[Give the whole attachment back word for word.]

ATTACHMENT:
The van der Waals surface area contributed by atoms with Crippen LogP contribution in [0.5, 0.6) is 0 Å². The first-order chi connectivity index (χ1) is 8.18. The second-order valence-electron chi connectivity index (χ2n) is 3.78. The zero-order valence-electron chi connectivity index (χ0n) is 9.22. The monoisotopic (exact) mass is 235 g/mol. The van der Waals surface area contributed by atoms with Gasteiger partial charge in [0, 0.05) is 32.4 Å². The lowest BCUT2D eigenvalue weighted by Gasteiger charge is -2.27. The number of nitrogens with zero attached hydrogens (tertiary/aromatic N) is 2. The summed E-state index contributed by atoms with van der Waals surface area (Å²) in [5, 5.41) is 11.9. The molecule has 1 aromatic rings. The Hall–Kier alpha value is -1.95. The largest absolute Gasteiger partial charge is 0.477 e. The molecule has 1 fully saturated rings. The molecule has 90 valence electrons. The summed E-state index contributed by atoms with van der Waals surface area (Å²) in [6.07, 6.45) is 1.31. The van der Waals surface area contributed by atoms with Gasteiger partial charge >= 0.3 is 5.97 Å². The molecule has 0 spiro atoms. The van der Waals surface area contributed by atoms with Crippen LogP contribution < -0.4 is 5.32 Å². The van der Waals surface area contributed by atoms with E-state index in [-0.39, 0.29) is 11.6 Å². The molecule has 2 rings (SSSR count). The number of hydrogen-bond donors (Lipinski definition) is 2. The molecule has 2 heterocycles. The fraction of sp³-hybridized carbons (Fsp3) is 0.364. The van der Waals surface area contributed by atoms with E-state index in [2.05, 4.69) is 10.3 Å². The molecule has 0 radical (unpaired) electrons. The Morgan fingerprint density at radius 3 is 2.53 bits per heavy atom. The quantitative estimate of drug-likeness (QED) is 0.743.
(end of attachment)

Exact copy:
The van der Waals surface area contributed by atoms with Crippen LogP contribution in [0.5, 0.6) is 0 Å². The first-order chi connectivity index (χ1) is 8.18. The second-order valence-electron chi connectivity index (χ2n) is 3.78. The zero-order valence-electron chi connectivity index (χ0n) is 9.22. The monoisotopic (exact) mass is 235 g/mol. The van der Waals surface area contributed by atoms with Gasteiger partial charge in [0, 0.05) is 32.4 Å². The lowest BCUT2D eigenvalue weighted by Gasteiger charge is -2.27. The number of nitrogens with zero attached hydrogens (tertiary/aromatic N) is 2. The summed E-state index contributed by atoms with van der Waals surface area (Å²) in [5, 5.41) is 11.9. The molecule has 1 aromatic rings. The Hall–Kier alpha value is -1.95. The largest absolute Gasteiger partial charge is 0.477 e. The molecule has 1 fully saturated rings. The molecule has 90 valence electrons. The summed E-state index contributed by atoms with van der Waals surface area (Å²) in [6.07, 6.45) is 1.31. The van der Waals surface area contributed by atoms with Gasteiger partial charge >= 0.3 is 5.97 Å². The molecule has 0 spiro atoms. The van der Waals surface area contributed by atoms with Crippen LogP contribution < -0.4 is 5.32 Å². The van der Waals surface area contributed by atoms with E-state index in [-0.39, 0.29) is 11.6 Å². The molecule has 2 rings (SSSR count). The number of hydrogen-bond donors (Lipinski definition) is 2. The molecule has 2 heterocycles. The fraction of sp³-hybridized carbons (Fsp3) is 0.364. The van der Waals surface area contributed by atoms with E-state index in [2.05, 4.69) is 10.3 Å². The molecule has 0 radical (unpaired) electrons. The Morgan fingerprint density at radius 3 is 2.53 bits per heavy atom. The quantitative estimate of drug-likeness (QED) is 0.743.